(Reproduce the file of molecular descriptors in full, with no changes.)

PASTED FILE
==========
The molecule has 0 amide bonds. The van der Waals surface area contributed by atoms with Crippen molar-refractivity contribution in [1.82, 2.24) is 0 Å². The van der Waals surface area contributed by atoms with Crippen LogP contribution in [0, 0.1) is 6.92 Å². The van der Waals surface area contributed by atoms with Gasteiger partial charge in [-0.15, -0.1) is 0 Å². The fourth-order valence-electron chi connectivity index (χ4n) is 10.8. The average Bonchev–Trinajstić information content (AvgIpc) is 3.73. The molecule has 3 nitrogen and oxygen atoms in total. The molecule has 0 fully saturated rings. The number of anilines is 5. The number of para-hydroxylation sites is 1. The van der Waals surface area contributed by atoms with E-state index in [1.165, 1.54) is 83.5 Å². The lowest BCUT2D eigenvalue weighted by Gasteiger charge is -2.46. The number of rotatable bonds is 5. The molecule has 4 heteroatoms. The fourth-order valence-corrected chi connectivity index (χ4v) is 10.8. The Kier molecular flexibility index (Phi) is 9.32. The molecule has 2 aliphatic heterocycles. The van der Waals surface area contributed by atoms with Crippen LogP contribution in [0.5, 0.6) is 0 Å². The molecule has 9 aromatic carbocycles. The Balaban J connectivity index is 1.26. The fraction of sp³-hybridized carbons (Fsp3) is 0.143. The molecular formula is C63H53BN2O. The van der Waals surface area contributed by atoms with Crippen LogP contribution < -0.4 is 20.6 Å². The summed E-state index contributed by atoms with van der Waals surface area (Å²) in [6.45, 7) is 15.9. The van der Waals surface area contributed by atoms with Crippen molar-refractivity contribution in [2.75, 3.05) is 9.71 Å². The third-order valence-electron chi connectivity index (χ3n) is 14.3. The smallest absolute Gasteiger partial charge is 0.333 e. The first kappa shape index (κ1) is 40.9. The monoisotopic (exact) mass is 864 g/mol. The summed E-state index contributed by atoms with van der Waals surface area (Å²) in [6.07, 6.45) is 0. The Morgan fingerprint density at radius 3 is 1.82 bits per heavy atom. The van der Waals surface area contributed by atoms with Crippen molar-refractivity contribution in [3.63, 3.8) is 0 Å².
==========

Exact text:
The molecule has 0 amide bonds. The van der Waals surface area contributed by atoms with Crippen molar-refractivity contribution in [1.82, 2.24) is 0 Å². The van der Waals surface area contributed by atoms with Crippen LogP contribution in [0, 0.1) is 6.92 Å². The van der Waals surface area contributed by atoms with Gasteiger partial charge in [-0.15, -0.1) is 0 Å². The fourth-order valence-electron chi connectivity index (χ4n) is 10.8. The average Bonchev–Trinajstić information content (AvgIpc) is 3.73. The molecule has 3 nitrogen and oxygen atoms in total. The molecule has 0 fully saturated rings. The number of anilines is 5. The number of para-hydroxylation sites is 1. The van der Waals surface area contributed by atoms with E-state index in [1.165, 1.54) is 83.5 Å². The lowest BCUT2D eigenvalue weighted by Gasteiger charge is -2.46. The number of rotatable bonds is 5. The molecule has 4 heteroatoms. The fourth-order valence-corrected chi connectivity index (χ4v) is 10.8. The Kier molecular flexibility index (Phi) is 9.32. The molecule has 2 aliphatic heterocycles. The van der Waals surface area contributed by atoms with Crippen LogP contribution in [0.5, 0.6) is 0 Å². The molecule has 9 aromatic carbocycles. The Balaban J connectivity index is 1.26. The fraction of sp³-hybridized carbons (Fsp3) is 0.143. The molecular formula is C63H53BN2O. The van der Waals surface area contributed by atoms with Crippen LogP contribution < -0.4 is 20.6 Å². The summed E-state index contributed by atoms with van der Waals surface area (Å²) in [6.45, 7) is 15.9. The van der Waals surface area contributed by atoms with Crippen molar-refractivity contribution in [2.75, 3.05) is 9.71 Å². The third-order valence-electron chi connectivity index (χ3n) is 14.3. The smallest absolute Gasteiger partial charge is 0.333 e. The first kappa shape index (κ1) is 40.9. The monoisotopic (exact) mass is 864 g/mol. The summed E-state index contributed by atoms with van der Waals surface area (Å²) in [6.07, 6.45) is 0. The Morgan fingerprint density at radius 3 is 1.82 bits per heavy atom. The van der Waals surface area contributed by atoms with Crippen molar-refractivity contribution in [3.63, 3.8) is 0 Å².